When you have done your school qualifications, you will need to choose which path you want to take afterwards. University can give you certain things that an apprenticeship can’t, while an apprenticeship can give you things that a university degree can’t. When making your choices, you need to decide which will suit you best in terms of learning style, earning potential, time spent in a learning environment versus in an earning environment, what you think will be best in terms of how you see your own future, and much more.
You can Take the Hands-off Route
By far the most popular way to get started in engineering is to get an academic degree from any number of colleges or universities. To do this, people can either specialize in engineering all the way through their university careers, or they can do a different science- or maths-based degree first, and then focus on engineering in any subsequent postgraduate work they might do. Many people choose the academic route specifically because it allows for a lot of flexibility in learning, with people choosing to only go for engineering after they have first gained a degree in another scientific pursuit.
You can Take the Hands-on Route
Not everybody enjoys the type of learning and teaching style which comes with a university degree. This is where apprenticeships come in. These programmes allow their participants to work towards diplomas and other qualifications in engineering while also working as an engineer.
Apprentices work and learn at specific engineering companies which are involved in the overall scheme. This gives apprentices vital experience on working on engineering projects (and earning money), such as the manufacturing of linear motion products, while also learning about engineering as a whole. Apprenticeships often promise their students a job with the company once the apprenticeship has been served (which is one reason for their popularity), because not only does the apprentice come with engineering knowledge, but also with specific knowledge of that company’s methods.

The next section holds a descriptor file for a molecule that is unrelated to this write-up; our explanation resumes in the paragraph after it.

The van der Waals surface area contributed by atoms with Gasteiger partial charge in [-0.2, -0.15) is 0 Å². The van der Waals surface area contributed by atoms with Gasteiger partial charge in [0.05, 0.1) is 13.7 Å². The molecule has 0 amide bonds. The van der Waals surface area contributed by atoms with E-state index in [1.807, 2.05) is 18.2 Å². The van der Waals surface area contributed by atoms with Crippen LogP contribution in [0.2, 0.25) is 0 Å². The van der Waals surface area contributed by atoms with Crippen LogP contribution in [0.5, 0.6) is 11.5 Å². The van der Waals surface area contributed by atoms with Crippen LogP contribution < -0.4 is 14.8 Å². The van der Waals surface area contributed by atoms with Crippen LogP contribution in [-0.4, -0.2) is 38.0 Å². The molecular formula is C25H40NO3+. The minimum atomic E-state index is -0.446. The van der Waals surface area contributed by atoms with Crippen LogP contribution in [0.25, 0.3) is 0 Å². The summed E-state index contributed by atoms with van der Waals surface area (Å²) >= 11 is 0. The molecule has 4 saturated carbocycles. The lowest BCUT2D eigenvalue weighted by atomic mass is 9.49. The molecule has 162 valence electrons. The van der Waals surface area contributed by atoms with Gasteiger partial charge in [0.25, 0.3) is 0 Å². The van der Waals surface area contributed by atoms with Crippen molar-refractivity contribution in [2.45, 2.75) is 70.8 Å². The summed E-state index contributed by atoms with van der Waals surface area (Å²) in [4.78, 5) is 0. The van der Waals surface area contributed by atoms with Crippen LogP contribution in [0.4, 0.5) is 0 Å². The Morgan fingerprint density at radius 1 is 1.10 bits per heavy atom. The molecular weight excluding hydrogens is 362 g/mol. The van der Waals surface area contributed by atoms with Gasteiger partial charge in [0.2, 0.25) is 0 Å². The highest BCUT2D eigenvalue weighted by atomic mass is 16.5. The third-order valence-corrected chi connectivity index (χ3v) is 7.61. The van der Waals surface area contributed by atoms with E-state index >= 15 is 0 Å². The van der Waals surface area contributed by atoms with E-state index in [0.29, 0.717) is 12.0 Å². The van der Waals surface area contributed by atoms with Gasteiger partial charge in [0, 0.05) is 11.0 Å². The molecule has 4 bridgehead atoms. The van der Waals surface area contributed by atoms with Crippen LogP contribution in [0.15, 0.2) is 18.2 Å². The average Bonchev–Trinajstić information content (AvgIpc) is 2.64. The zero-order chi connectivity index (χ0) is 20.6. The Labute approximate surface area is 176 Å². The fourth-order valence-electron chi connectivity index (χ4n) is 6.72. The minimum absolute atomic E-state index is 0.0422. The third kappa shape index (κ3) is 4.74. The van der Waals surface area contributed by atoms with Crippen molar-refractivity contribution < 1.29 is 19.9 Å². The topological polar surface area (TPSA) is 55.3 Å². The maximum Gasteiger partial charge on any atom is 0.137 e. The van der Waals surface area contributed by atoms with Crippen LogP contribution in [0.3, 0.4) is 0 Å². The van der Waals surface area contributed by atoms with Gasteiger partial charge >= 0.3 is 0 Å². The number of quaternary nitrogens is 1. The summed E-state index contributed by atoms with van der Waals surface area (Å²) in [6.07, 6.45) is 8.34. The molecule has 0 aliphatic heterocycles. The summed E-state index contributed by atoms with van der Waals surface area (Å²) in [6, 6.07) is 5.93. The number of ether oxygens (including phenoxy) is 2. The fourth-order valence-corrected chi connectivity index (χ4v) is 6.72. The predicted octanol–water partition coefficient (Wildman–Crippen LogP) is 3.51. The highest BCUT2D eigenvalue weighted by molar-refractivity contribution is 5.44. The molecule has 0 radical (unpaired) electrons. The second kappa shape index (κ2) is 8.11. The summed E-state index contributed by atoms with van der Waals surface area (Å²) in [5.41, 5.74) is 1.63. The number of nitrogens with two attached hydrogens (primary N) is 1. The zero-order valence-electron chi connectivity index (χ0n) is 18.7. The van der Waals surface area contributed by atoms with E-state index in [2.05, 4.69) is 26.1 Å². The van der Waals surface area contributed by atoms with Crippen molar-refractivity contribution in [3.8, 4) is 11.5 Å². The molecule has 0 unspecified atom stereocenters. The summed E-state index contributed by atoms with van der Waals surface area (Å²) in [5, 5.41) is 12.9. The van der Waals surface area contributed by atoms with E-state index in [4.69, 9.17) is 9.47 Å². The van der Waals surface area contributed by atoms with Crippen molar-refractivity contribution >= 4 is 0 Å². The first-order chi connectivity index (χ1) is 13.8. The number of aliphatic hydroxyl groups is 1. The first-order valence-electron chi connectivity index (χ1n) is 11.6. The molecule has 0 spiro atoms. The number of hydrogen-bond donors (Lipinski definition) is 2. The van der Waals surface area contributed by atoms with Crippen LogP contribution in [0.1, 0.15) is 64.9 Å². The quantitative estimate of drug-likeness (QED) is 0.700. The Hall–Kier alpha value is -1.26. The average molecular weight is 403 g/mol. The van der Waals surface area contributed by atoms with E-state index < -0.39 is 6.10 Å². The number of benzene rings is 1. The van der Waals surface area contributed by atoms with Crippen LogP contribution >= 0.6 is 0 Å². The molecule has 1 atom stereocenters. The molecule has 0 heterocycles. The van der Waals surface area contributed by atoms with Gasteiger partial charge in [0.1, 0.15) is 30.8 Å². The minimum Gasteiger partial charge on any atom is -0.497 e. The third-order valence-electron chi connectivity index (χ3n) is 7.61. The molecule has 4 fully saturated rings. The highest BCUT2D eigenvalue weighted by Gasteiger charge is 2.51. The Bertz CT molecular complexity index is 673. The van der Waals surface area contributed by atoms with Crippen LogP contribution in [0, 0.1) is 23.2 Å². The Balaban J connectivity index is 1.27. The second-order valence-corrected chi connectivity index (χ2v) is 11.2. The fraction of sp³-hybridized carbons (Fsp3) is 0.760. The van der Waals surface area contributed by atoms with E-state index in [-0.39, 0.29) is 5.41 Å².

The original apprenticeships are only the beginning, of course. Graduate schemes and further apprenticeships are also available, for those people who want to deepen their knowledge and experience, while also learning more about different engineering companies and their methods.
It’s Not what you Know, it’s who you Know
Networking isn’t just something which is confined to people already in the industry – people who want to break in would do well to make connections as soon as possible. Networking can take place at any type of event which is specifically aimed at engineers and other people who work in that sector – normal networking events, conferences, seminars, and others. The easiest way to keep up to date with when these are happening is to become a member of one of the chartered organizations for engineers. These organizations hold events specifically to help with networking, but also more broadly to keep everyone up to date with new developments in the world of engineering, and any issues which might arise.
Networking is so important that a high up member of Jonathon Lee Recruitment (an engineering recruitment firm) told The Guardian that membership of a chartered organization, whether it was one in the UK or abroad, was growing ever more necessary in today’s world.
Be the Best you can Be
There is currently a shortage of engineers and the associated skills, but this does not mean that you can or should try and coast. Bolster your chances of being noticed – whatever your educational path – by making the most of things. Learn as much as you can to the best of your ability, and be sure to show that you have learned all there is to know. Get yourself noticed by seeking to plug the gaps in your knowledge, and make sure to subscribe to engineering publications.
The most important thing to work on is your problem-solving, since a good engineer is very good at problem-solving. All our research suggests that problem solving is and will be one of the most important factors in engineering going forward, especially since our engineering will be geared more and more towards automation as time goes on. Problem-solving will give you as an engineer the means to see new paths to solving problems, and will perhaps also help show you the way to fixing potential issues before they become a problem to people in a wider circle.